Some students will explore their more creative sides. Michael Greene, the Hawk’s staff cartoonist, will be attending Tufts University to study studio art and animation. He plans to explore film and media studies with English as well. The class salutatorian, Michael said he’s “very honored to be attending this school with such an amazing community.” Cullen Gardner plans to study photography at Emmanuel University. Willow DiGravio will pursue interior design at Coastal Carolina.

A couple of students said they hoped to become teachers. Abby Jones will attend Bridgewater State University as a secondary education major. Bridget Sellon will join her at BSU to study elementary education and art.

A good portion of seniors who replied to our survey will head to college but are still undecided about what they hope to pursue. It’s a good reminder that these years are a time of exploration and possibility.

“I’m unsure, hopefully living though,” said Jason Naughton. “Jokes aside, I do hope to stay in touch with my friends, and get some sort of job that I can live off of.”

We wish all that, and so much more, for the Class of 2022. Good luck on your future endeavors!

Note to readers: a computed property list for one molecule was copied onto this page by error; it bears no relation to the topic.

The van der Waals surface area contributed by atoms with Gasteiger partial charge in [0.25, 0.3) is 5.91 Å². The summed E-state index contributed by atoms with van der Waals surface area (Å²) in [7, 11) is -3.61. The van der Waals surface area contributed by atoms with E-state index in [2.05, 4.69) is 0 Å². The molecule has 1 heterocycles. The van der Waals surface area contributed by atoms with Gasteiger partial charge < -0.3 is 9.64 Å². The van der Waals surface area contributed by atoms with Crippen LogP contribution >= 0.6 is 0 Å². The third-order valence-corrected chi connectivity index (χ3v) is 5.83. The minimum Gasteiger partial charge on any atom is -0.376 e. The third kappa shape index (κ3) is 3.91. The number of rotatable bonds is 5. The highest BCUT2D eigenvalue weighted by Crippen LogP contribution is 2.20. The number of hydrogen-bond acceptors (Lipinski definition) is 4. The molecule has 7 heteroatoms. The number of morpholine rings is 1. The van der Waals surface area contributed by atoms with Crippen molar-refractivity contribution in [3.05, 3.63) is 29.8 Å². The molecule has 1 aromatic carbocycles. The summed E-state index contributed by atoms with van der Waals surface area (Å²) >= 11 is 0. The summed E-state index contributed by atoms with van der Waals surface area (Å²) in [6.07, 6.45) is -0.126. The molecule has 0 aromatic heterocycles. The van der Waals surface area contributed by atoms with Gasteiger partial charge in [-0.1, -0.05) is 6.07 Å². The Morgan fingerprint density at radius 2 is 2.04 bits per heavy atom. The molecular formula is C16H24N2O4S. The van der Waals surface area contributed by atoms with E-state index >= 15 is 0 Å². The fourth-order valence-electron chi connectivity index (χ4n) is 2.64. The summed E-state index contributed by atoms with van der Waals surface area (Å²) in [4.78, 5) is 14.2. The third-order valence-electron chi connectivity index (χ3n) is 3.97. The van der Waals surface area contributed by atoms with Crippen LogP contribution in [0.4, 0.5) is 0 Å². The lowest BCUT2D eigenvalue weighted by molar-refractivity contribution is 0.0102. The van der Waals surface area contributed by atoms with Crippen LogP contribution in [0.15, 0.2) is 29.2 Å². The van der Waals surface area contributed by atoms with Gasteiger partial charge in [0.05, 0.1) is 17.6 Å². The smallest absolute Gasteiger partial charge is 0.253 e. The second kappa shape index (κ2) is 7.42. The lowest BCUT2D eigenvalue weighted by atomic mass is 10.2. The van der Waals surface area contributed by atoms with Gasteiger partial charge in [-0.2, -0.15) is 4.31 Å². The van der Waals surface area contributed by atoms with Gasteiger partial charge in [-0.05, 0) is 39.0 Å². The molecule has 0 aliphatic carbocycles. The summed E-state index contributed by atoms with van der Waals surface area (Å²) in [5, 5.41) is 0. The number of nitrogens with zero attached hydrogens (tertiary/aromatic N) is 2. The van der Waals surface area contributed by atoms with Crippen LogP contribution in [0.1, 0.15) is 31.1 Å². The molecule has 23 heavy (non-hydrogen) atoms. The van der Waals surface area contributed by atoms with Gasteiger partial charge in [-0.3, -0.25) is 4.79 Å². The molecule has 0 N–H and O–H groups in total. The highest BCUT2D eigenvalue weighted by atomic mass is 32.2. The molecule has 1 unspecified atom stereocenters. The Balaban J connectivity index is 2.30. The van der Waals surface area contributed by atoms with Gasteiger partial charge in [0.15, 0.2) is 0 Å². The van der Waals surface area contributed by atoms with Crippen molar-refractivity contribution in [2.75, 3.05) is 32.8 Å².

Class of 2022: Parting Words

By Caris Mann, ’22

Staff Writer

Four years at Hanover High School have gone by in a blink of an eye. It wasn’t too long ago that the Class of 2022 first walked into the school as freshmen, not sure what to expect. We have learned so much since then and now it is our turn to pass on advice. Here is what the senior class has to offer:

“Don’t be afraid to get involved. Time really does go by so fast, and you don’t want to end up as a senior wishing you did more during your high school career. I’m so glad that I did so much because not only do I have some really great memories, but I have even greater  friends.”- Anna Bucchianeri

“I would advise that the younger students try to get out of their comfort zone as much as possible and to try new things. A lot of kids might worry about being judged or having something turn out poorly, but now is a perfect opportunity to try things.”- Cara Jenkins

“Enjoy your time. One grade isn’t worth stressing over. Balance time between friends and school.” – Carter Zielinski

“Be yourself and put yourself out there. Don’t be afraid to be loud and obnoxious. Who cares what others think? Be you and that’s all you need at the end of the day”- Cullen Gardner

“I wish I had known that my freshman GPA mattered more than I thought, maybe I would have tried a little harder.”- Duncan MacDougall

“Don’t take anything for granted because when people say it flies by it actually does.” -Gianna Rizzo

“Don’t spend so much time worrying about homework and grades. Give yourself some time to enjoy high school.”- Jamie Parry